It’s Time to Perfect the Jucy Lucy, America’s Beloved Molten Cheeseburger

Chef Mike DeCamp of Jester Concepts in Minneapolis shares his take on the Twin Cities staple

April 26, 2021 9:34 am
The. Jucy Lucy
Chef Mike DeCamp's take on the Jucy Lucy.
Mike DeCamp

Across this great country of ours, there are certain regions that are synonymous with a particular sandwich that originated there: the cheesesteak in Philadelphia, the Italian beef in Chicago, the lobster roll in Maine (or Connecticut, depending on whom you ask).

Another item that divides opinions? Minnesota’s famous cheese-stuffed Jucy Lucy hamburger (which is spelled with an”i” by some establishments), which has been dealing with a rightful-ownership controversy for decades. Located about three miles apart on Cedar Avenue South in south Minneapolis, Matt’s Bar and the 5-8 Club both claim to be the birthplace of the cheese-stuffed burger, with the former spelling it without an extra vowel and the latter spelling it how Webster’s would.

Chef Mike DeCamp of Jester Concepts in Minneapolis, who grew up outside the Twin Cities and had his first Jucy Lucy when he was 16 or so at Matt’s, has heard rumblings that a third restaurant, The Nook in St. Paul, also lays claim to creating the cheese-and-beef concoction.

“We hear stories up here. As far as the history goes, it was either invented at Matt’s Bar, the 5-8 or The Nook,” DeCamp tells InsideHook. “People have a favorite and are either in one category or the other. It’s like loving your sports team, you know?”

A double-stacked Jucy Lucy oozing cheese.
Mike DeCamp

While he isn’t the biggest fan of the 5-8, DeCamp puts Matt’s and The Nook on equal footing.

“I’m going to get a lot of shit for this if people come across it and I think the grind in the beef is a little different, but I don’t really see a huge difference,” he says. “They’re both delicious and I would eat both of them right now if they were in front of me. I can tell there’s a difference with the 5-8. I prefer the other two better. Those two are my go-tos.”

Though its conception is somewhat complicated, the Jucy Lucy is a relatively simple sandwich that, whether made in St. Paul or Minneapolis, is beloved by every grillmaster who calls the Gopher State home.

“You stick close to your traditions,” DeCamp says. “It’s such a simple thing. Generally, hamburgers or cheeseburgers are really only seasoned on the outside. The best part of a Jucy Lucy is that the cheese kind of seasons the inside of the meat and gets it a little salty. There’s a pocket of cheese on the inside that doesn’t melt off the top or stick to the bun or anything like that. There is, for lack of a better term, cheese lava on the inside. You can dip your fries in that cheese. You can’t do that with a regular cheeseburger.”

There’s also a local secret for eating the gooey creation that will save you from bodily harm.

“It is exceptionally hot, so you’re going to burn your face a little bit the first time you eat a Jucy Lucy. That’s part of the experience, I think,” DeCamp says. “But after you’ve had a couple of them, someone will tell you the secret: take a bite and then just hold the sandwich for a bit. Let it cool off on the inside before you eat the rest. You have to open it up to let it breathe a little bit. That’s the secret.”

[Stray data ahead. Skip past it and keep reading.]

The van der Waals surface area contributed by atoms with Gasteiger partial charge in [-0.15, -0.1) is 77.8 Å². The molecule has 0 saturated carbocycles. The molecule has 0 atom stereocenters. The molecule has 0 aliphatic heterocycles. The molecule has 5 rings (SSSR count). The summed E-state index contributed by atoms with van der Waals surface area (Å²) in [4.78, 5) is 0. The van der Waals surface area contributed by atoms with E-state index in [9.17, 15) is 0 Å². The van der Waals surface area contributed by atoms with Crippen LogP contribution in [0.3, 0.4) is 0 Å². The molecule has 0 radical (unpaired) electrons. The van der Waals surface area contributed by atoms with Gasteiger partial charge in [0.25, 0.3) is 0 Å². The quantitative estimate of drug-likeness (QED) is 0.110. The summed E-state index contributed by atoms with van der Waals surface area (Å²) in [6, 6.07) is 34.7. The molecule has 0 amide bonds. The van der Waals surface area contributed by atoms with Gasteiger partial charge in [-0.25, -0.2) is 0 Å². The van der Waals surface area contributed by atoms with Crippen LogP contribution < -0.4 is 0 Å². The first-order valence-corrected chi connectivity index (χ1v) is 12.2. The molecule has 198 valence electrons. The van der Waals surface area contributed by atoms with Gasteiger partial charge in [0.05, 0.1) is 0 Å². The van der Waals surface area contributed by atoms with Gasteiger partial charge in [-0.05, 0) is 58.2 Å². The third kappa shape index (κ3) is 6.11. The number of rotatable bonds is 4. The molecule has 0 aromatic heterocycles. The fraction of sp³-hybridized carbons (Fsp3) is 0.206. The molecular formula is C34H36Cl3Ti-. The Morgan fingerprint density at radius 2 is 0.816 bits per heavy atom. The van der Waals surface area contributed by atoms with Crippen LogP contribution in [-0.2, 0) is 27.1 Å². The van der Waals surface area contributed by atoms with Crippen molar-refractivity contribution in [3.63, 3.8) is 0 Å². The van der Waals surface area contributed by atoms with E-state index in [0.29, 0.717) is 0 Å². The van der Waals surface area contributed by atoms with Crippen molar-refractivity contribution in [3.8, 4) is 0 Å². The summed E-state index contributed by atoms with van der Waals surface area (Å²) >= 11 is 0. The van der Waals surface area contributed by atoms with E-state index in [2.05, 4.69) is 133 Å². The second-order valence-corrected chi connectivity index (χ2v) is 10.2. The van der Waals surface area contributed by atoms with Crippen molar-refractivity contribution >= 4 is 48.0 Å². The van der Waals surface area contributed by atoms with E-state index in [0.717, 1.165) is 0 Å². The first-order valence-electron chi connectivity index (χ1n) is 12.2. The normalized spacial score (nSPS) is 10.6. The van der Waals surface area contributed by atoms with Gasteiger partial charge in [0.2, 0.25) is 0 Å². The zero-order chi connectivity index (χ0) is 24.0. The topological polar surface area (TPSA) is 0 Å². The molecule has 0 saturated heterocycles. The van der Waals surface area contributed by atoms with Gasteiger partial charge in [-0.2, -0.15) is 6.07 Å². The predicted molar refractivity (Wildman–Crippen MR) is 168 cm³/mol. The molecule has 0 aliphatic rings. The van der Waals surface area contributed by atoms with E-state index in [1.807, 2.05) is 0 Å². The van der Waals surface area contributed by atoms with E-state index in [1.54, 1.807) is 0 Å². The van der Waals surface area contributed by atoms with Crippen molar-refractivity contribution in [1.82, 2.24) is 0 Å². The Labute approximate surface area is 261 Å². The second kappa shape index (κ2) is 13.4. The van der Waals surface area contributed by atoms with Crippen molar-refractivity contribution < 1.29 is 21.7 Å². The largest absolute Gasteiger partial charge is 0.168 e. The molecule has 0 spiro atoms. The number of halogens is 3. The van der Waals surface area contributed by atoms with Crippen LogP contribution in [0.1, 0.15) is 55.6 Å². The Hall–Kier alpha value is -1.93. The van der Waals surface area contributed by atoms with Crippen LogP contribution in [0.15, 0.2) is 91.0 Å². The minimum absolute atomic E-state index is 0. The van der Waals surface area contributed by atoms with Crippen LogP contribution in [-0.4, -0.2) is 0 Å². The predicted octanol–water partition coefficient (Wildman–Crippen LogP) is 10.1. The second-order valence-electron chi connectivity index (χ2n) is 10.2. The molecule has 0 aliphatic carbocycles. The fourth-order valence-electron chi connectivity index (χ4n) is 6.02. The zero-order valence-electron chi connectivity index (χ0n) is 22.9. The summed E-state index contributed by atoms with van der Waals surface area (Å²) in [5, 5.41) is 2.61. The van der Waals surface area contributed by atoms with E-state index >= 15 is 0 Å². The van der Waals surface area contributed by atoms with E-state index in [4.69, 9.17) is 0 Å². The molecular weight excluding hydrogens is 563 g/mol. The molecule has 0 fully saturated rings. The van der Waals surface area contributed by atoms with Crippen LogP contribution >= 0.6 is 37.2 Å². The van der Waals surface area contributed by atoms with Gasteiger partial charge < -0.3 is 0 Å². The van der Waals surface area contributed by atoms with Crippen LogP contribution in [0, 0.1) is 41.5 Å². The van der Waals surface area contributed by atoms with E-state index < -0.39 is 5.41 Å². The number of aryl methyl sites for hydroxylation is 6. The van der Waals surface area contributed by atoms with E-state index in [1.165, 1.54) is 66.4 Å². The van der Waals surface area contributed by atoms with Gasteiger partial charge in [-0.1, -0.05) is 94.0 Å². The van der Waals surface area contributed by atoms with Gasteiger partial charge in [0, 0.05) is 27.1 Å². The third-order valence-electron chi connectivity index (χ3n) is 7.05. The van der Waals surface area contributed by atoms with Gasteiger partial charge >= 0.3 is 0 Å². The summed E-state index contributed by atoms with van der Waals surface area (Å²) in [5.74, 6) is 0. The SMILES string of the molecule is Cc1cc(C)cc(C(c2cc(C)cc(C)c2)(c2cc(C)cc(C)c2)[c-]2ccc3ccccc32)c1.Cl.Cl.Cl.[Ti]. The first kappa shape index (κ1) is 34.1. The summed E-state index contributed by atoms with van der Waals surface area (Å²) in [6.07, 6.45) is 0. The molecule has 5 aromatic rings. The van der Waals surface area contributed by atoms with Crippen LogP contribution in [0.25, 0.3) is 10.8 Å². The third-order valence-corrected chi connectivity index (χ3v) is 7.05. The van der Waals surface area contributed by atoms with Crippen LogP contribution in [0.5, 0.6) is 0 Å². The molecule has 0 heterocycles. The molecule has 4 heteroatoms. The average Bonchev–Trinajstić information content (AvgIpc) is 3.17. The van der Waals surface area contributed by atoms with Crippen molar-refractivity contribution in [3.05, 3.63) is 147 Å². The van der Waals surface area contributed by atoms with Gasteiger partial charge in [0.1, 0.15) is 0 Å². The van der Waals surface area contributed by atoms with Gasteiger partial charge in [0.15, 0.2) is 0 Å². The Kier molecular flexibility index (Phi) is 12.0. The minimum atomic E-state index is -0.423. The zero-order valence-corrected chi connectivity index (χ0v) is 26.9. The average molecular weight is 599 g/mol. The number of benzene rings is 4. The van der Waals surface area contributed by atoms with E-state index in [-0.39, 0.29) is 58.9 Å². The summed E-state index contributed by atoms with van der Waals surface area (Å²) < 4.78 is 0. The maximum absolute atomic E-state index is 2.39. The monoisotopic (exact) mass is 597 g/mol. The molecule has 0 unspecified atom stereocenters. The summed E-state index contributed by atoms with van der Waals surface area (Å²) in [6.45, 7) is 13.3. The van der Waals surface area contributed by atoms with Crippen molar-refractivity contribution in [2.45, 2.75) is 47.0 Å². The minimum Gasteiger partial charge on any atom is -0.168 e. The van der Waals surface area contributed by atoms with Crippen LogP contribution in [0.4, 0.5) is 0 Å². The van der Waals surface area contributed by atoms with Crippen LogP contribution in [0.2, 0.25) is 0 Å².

Feel like putting the secret to the test? DeCamp’s Jucy Lucy recipe is below.

Minnesota’s famous Jucy Lucy.
Mike DeCamp

Chef Mike DeCamp’s Jucy Lucy


  • 2 pounds ground beef portioned into 4-oz portions (I like 50/50 brisket/sirloin blend)   
  • 8 slices of your favorite cheese  
  • 4 buns of your choice (I prefer a brioche-style)  
  • 2 cups shredded lettuce  
  • 4T butter  
  • Salt and pepper  
  • Shaved red onion  
  • Garlic aioli (your favorite recipe)  


  1. For the patty, you will ideally need a patty press and some parchment paper cut into four six-inch squares. If you have to, use your hands to make patties as best you can.
  2. In your patty press, press all of the four-ounce portions, between parchment paper, to a thickness of a ½ inch.  
  3. Place one of the patties on a new piece of parchment paper and break up one slice of cheese, I like to fold them in half, then in half again, and place the cheese into the center of the bottom patty.  
  4. Place another patty on top and then top with another piece of parchment paper and press in the patty press. You may need to adjust the thickness of the press a little.  
  5. To cook the Jucy Lucy, get a heavy-bottomed pan (I use a cast-iron pan) and heat a little oil over medium heat until very hot.  
  6. Season the Jucy with salt and pepper and begin to cook until a nice crust forms, 3-4 minutes.  
  7. Flip the Jucy and cook for 3-4 more minutes.  
  8. Top with another slice of cheese (this is not necessary but I like extra cheese) and let the cheese melt. Then transfer the Jucy to a cooling rack.  
  9. Wipe out the pan and add the butter and toast the buns. Once the buns are toasted, you are ready to assemble.  
  10. I like to begin with the heel of the bun, then I add the aioli, then the Jucy, shaved onion, lettuce and finally the crown on the bun. This recipe should serve four.

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